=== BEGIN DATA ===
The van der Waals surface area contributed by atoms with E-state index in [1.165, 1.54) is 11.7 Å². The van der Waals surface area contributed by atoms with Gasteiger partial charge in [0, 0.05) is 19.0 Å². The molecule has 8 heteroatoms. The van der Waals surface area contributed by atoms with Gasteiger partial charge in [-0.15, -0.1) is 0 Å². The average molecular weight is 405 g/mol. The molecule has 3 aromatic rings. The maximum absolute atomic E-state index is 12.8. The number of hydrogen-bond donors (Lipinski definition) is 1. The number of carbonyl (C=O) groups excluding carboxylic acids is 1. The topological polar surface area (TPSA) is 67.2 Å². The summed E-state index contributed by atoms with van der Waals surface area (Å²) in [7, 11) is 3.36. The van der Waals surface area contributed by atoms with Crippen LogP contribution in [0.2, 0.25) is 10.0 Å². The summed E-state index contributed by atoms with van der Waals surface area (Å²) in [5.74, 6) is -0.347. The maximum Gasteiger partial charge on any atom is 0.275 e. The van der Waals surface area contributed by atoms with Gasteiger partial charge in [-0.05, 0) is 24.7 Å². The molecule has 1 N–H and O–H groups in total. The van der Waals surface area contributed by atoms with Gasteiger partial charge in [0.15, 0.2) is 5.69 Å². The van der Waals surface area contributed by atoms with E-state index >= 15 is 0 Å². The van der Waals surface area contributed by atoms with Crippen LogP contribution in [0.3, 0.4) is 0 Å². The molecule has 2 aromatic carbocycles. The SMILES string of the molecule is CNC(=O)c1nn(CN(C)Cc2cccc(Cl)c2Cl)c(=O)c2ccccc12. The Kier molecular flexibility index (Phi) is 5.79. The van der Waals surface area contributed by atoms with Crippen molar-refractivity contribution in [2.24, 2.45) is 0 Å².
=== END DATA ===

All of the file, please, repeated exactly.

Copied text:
The van der Waals surface area contributed by atoms with E-state index in [1.165, 1.54) is 11.7 Å². The van der Waals surface area contributed by atoms with Gasteiger partial charge in [0, 0.05) is 19.0 Å². The molecule has 8 heteroatoms. The van der Waals surface area contributed by atoms with Gasteiger partial charge in [-0.15, -0.1) is 0 Å². The average molecular weight is 405 g/mol. The molecule has 3 aromatic rings. The maximum absolute atomic E-state index is 12.8. The number of hydrogen-bond donors (Lipinski definition) is 1. The number of carbonyl (C=O) groups excluding carboxylic acids is 1. The topological polar surface area (TPSA) is 67.2 Å². The summed E-state index contributed by atoms with van der Waals surface area (Å²) in [7, 11) is 3.36. The van der Waals surface area contributed by atoms with Crippen LogP contribution in [0.2, 0.25) is 10.0 Å². The summed E-state index contributed by atoms with van der Waals surface area (Å²) in [5.74, 6) is -0.347. The maximum Gasteiger partial charge on any atom is 0.275 e. The van der Waals surface area contributed by atoms with Gasteiger partial charge in [-0.05, 0) is 24.7 Å². The molecule has 1 N–H and O–H groups in total. The van der Waals surface area contributed by atoms with Gasteiger partial charge in [0.15, 0.2) is 5.69 Å². The van der Waals surface area contributed by atoms with E-state index >= 15 is 0 Å². The van der Waals surface area contributed by atoms with Crippen LogP contribution in [0.3, 0.4) is 0 Å². The molecule has 2 aromatic carbocycles. The SMILES string of the molecule is CNC(=O)c1nn(CN(C)Cc2cccc(Cl)c2Cl)c(=O)c2ccccc12. The Kier molecular flexibility index (Phi) is 5.79. The van der Waals surface area contributed by atoms with Crippen molar-refractivity contribution in [2.24, 2.45) is 0 Å².